While building a career at 3M and its technology spinoff, Imation, Kirsten Hall never considered joining her family’s business, Logistics Planning Services (LPS) in Woodbury, Minn. “But I realized in 2010, when Mom and Dad were getting ready to step back, that I had been groomed for LPS and had valuable skills that the company needed,” she says.
Hall was director of operations at Imation when she made the transition. She joined LPS as chief operating officer, and not long after that she was named chief executive officer.
Hall talked with Inbound Logistics about her company’s dynamic culture, her future goals, and what it takes to lead a logistics company whose mantra is Grow or Die.
IL: How did your work at 3M and Imation prepare you to become head of a third-party logistics (3PL) services firm?
I started in customer service at 3M and then moved to Imation, which was a $2-billion-plus company when we started. I worked my way up through various supply chain roles and had the opportunity to get trained in black belt Six Sigma as well as Lean principles. Over the years, my responsibilities included customer service, inventory planning, distribution, and transportation. That gave me a strong supply chain background. When I joined LPS, I realized that I needed to supplement my mile-wide knowledge of global supply chain with a mile-deep understanding of transportation. I’m still working on that today.
IL: When you became CEO in 2012, what items were at the top of your agenda?
In 2012, my focus was on how to achieve our three-year vision for 2015. Two of our key focus areas were expanding our truckload brokerage and diversifying our customer base. This has been a niche business, focused on the North American utilities industry. We still concentrate heavily on some niche areas with our enterprise offering, but we have the ability to handle anybody’s freight, and we serve almost every industry today. I’m proud to say we succeeded in hitting all our key milestones and deliverables by 2015, thanks to the efforts of our team.
IL: What kinds of logistics issues matter most to your customers these days, and how does LPS help with those?
Our clients want to know the status of their freight at all times. We work with carriers who we know will give us accurate updates, whether through direct communications or technology, to ensure that our clients have the visibility they expect. We’re also investing in predictive analytics to help our customers be proactive instead of reactive. Getting visibility as early as possible into a customer’s ordering process helps us offer the best price and service options.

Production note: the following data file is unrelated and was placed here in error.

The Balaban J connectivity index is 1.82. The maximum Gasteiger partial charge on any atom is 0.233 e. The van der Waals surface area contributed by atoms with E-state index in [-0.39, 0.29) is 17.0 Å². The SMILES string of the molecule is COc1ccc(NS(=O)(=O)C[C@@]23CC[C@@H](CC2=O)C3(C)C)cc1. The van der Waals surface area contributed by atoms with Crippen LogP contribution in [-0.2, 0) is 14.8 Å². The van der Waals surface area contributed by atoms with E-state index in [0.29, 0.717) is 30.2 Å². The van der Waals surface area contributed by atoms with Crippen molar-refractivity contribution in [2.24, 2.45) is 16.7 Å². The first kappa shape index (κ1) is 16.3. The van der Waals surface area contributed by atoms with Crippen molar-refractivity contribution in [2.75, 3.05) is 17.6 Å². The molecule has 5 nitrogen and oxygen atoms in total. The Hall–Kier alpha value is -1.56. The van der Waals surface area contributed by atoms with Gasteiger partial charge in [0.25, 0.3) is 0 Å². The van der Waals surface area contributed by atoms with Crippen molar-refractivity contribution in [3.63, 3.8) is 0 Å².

IL: What’s your leadership style? What strategies do you find most effective for motivating your people and promoting your objectives?
Within the Six Domains leadership model developed by Sim Sitkin and Allan Lind, I would describe my style as relational and responsible. Relational leadership starts with a foundation of trust, and showing the team that I truly respect and care about their interests. The responsible leadership qualities are honesty and integrity, ensuring ethical behavior and decision making.
I’m also very competitive, and LPS is competitive as a team, with high expectations. We use what’s known as the traction operating model, which applies a highly disciplined structure to running the business, with weekly milestones and a great deal of accountability. Our core value is Grow or Die. It’s not really about growth, but about continuous improvement.
IL: What is the corporate culture at LPS, and how do you nurture those values?
Along with Grow or Die, our other core values are Positive Attitude, Do the Right Thing, and Loyalty. We are passionate, and we want to win, but we do it with integrity. We spend a lot of time in the community, packing meals at Feed My Starving Children, volunteering at the children’s hospital, holding a bubble soccer game to send a “container of hope” to an orphanage in Jamaica, to give just a few examples. Our largest cause is giving back to veterans. Over the past 14 years, we have used our LPS for Vets golf tournament to help fund efforts to solve and treat PTSD at the University of Minnesota Brain Sciences Research Center, located at the Minneapolis VA Medical Center.
You may think this is all soft stuff. But the soft stuff is really the hard stuff: You cannot make up culture. We are a family-based business with family-based values. Also, research shows that millennials are looking for workplaces where they feel tied to a greater cause. Millennials don’t just give money, like the generations that preceded them. They want to give their time and have a greater social impact through the workplace. We think the culture we have fostered for 29 years will continue to allow us to attract and retain great employees.
IL: What other leaders inspire you, and why?
I had the privilege of attending the executive MBA program at one of the best schools in the country, the Fuqua School of Business at Duke University. After a rigorous 15-month program, I recently graduated along with 25 of the brightest leaders I have ever met. I am inspired by those men and women, leaders from across the world working in sales, finance, insurance, law, medicine, and entrepreneurial ventures. There is no way an individual can get through that program alone as a working executive, but as a highly functioning small team we were able to succeed. I still rely on many of those leaders for business advice and feedback. All of them inspire me every day to continue to learn and do my best to lead in every area of my life.
IL: How do you spend your time when you’re not working?
My husband and I have six children, ranging in age from 5 to 17. I love spending time with them and traveling whenever we can. My husband is the CEO of his own business, so we’re both very busy. Just sitting down together to a family meal is a treat.